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Five Policies to Revise with 2020 Hindsight

With 2020 in the rear view mirror, protect your agency in the year to come by re-examining these five critical topics.

Pandemics, political and social unrest, and natural disasters converged to create a tiresome and taxing year for law enforcement agencies. The calendar has flipped over to a new year, however the circumstances that we have been dealing with haven't gone away. Even if you have recently reviewed your policy manual, have you looked over it with "2020 hindsight"?

Make sure you don't miss these five high-liability areas:

1. Use of Force

Are you staying up to date on industry-accepted practices? CEOs need to review their policies to make sure they reflect new industry-accepted standards like prohibitions on chokeholds and neck restraints, de-escalation, duty to intervene, and robust statistical reporting and analytics. Utilize resources at our disposal as law enforcement professionals - from the IACP model policy to organizations like 8 Can't Wait which offer models and checklists for policy development.

Of course, each chief has the ability to read the data and decide what is best for their agency. However, making progress in our industry requires a critically objective eye. While there is no need to paralyze an officer's ability to respond safely and effectively, more care and forethought must be given to prevent situations that harm both individuals and the profession as a whole.

2. Fair and Impartial Policing

Does your policy still say "bias based policing"? If so, it's time to make an update. "Fair and impartial policing" is more than a change in wording, but rather a fundamental shift in the approach agencies are taking to ensure that minority groups are not disproportionately policed. This new perspective encourages an active role in eliminating both explicit and implicit biases.

Agencies reviewing their policies should make sure that their policies 1) define what constitutes proper enforcement techniques, 2) institute training programs, 3) establish mechanisms for handling complaints, and 4) promote reviews of policies and practices through statistical and procedural analysis.

3. Employee Use of Social Media

Employees can have an opinion, they just have to be careful how they share it. Agencies have every right to ensure that the conduct of their employees on social media won't have a negative impact on the employee (and the agency's) ability to do business. Smart agencies do a social media check when hiring new employees to ensure their posts and conduct won't discredit the agency and even find it beneficial to perform periodic "checkups" on current employee accounts.

A well-written social media policy offers clear principles as to what is and isn't acceptable for posting online. This involves ensuring that agency investigations, activities, or other sensitive information isn't being posted to personal accounts. By controlling which department-related content can be shared, an agency can also prevent the credibility and professionalism of employees being called into question.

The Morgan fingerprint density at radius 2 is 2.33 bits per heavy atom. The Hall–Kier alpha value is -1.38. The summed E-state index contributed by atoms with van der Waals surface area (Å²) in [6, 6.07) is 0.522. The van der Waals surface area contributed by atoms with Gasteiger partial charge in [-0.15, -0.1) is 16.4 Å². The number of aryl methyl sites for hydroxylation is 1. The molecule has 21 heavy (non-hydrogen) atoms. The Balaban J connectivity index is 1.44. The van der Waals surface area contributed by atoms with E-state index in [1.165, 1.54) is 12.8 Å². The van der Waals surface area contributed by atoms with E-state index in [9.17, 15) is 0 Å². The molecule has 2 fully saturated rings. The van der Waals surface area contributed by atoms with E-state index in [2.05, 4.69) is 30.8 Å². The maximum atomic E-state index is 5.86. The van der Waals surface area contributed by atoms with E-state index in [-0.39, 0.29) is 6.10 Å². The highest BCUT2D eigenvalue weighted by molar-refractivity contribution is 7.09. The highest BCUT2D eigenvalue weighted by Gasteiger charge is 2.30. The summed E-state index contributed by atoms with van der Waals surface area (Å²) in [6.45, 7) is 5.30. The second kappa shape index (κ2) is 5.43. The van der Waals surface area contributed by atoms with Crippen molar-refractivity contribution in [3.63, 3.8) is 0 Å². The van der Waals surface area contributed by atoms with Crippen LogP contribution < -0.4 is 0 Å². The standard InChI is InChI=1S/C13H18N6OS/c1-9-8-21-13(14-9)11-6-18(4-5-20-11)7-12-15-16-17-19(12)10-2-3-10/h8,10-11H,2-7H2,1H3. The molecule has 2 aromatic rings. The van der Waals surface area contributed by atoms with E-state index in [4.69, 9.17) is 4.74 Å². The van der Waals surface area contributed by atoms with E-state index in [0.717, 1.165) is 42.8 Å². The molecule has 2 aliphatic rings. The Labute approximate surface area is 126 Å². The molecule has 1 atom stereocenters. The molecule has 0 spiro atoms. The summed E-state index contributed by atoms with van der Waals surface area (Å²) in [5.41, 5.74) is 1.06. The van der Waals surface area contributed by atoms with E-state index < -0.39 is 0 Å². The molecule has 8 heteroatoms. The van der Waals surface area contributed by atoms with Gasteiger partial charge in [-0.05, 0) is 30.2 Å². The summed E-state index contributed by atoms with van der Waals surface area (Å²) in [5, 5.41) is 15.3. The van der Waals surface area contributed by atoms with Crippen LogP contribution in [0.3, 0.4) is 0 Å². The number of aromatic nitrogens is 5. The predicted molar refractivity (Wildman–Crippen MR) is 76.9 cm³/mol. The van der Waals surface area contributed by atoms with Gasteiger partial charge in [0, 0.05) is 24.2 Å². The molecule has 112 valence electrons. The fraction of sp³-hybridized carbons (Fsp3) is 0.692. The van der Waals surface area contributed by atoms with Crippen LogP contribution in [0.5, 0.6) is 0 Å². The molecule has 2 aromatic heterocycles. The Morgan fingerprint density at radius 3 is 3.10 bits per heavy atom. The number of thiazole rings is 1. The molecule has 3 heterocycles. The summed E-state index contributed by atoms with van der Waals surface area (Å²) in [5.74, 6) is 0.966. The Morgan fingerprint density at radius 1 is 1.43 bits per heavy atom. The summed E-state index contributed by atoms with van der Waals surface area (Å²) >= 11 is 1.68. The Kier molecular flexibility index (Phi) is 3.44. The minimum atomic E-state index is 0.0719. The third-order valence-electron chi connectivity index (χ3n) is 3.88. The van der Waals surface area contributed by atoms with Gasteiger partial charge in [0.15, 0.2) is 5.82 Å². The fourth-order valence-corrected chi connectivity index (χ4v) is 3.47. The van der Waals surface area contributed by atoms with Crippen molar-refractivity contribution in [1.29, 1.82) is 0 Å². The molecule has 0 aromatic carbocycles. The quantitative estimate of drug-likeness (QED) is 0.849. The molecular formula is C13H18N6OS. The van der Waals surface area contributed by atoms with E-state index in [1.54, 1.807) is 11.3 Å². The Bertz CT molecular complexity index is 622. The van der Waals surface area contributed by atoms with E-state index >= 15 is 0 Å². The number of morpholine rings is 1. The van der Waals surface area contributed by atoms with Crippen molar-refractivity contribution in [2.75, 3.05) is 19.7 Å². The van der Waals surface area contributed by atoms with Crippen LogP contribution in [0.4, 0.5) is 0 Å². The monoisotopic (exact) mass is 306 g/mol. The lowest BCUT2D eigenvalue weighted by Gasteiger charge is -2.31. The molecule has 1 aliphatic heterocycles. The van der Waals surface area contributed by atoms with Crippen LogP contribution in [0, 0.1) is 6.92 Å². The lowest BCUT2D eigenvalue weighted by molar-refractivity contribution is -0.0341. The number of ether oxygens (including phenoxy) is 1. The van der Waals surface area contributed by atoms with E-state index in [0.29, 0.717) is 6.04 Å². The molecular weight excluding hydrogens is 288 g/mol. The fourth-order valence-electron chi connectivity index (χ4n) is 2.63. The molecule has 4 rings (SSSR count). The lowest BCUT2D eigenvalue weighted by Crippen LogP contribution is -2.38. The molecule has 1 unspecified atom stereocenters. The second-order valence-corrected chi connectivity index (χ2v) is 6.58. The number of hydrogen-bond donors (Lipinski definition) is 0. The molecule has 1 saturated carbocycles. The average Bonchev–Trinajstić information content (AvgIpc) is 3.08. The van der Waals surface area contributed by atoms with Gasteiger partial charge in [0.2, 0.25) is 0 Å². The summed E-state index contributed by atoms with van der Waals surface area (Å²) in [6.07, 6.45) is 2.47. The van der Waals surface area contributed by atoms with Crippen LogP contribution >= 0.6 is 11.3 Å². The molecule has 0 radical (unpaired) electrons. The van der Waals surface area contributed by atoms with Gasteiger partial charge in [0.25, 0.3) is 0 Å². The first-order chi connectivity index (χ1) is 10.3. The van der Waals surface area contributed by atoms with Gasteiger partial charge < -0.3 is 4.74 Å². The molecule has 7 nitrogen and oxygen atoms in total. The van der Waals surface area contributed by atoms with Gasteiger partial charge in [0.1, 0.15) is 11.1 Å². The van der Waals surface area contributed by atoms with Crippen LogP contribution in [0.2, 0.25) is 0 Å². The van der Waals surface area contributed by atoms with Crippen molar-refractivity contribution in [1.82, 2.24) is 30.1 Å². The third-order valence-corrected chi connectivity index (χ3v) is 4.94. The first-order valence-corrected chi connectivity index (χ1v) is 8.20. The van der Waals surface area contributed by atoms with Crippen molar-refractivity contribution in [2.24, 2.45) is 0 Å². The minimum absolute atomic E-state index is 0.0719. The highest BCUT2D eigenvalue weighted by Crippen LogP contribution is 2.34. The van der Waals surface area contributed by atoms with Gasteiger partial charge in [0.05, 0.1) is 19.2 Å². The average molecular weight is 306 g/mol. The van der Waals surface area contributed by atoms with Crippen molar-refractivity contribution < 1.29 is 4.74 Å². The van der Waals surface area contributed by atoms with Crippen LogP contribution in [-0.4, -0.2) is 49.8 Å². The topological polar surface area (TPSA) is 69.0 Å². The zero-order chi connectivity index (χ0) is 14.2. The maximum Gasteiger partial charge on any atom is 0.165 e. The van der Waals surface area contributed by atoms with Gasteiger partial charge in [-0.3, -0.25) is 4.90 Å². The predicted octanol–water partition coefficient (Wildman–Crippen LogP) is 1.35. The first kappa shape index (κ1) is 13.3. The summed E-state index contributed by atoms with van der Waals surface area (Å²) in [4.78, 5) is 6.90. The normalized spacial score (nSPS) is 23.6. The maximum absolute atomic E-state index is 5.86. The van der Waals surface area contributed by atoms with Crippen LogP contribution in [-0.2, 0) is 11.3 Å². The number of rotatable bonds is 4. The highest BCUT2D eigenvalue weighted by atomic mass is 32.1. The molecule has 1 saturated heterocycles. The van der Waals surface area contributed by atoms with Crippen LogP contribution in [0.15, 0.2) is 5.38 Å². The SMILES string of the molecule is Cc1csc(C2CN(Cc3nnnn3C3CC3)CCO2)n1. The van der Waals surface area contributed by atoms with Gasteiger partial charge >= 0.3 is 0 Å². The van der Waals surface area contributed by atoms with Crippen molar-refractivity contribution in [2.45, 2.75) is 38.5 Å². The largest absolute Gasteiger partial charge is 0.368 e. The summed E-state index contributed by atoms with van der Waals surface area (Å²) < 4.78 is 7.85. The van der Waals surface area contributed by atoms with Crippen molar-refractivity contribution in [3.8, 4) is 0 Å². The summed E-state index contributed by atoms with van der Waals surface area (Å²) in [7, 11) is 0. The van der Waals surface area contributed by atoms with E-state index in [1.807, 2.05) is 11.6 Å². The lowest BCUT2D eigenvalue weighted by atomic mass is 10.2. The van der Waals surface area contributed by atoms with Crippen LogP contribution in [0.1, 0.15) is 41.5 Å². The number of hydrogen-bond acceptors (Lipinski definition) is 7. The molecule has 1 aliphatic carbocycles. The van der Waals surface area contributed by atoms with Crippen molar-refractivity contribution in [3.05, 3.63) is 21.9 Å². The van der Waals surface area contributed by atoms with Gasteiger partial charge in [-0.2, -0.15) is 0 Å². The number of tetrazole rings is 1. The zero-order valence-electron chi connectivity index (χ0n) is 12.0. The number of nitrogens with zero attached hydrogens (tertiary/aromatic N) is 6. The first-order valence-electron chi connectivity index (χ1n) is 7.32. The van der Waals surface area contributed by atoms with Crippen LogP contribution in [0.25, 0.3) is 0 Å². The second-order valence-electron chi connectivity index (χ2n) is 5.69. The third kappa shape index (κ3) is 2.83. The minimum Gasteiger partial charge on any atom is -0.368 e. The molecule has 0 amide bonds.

4. Unusual Occurrences

"Oh, that will never happen here." This may be the unspoken refrain that rings through

the minds of many when reviewing unusual occurrence policies. These policies may often be ignored because they aren't frequently used. It can be hard to plan for something we may not ever have experienced. Unusual occurrences are often dynamic, rapidly changing incidents where open policies that act as checklists can prove very beneficial. As always, a scalable ICS-approach to incident management can be communicated throughout your policy manual.

In case you've missed it, this past year we've dealt with a pandemic. Not all pandemics are treated equally - COVID-19 has proven very different from, say ebola. A well-rounded policy would describe procedures for obtaining PPE, population control, protection of critical healthcare infrastructure sites, and the securing and distribution of vaccines.

Mass demonstrations and civil disturbances are another type of occurrence we experienced more frequently. In conjunction with your agency's use of force policy, this is a good time to review what techniques are acceptable for crowd control and when is it acceptable to use them.

5. Hiring Practices

The best way to get rid of "problem employees" is not to hire them in the first place. How often do we see history of the subject officer in a high-profile incident include being previously fired from another agency only to be re-hired somewhere else? Have past skirmishes with the law? Or display other red-flags that a thorough background investigation should have picked up on?

There is no doubt that there is a nationwide shortage of law enforcement officers, but filling vacancies by taking shortcuts in the hiring process is a risky proposition. Agency CEOs can shore up their hiring practices by 1) adopting policies on recruiting and hiring that include thorough background investigations, 2) promoting the hiring of a diverse workforce reflective of the service area, and 3) featuring statistical reporting to ensure the effectiveness of the process.

We're Here to Help

Your agency doesn't have to go about your review process alone. Whether you want a fresh pair of eyes or more detailed policy input, we've got you covered.

BlueIQ Law Enforcement Consulting

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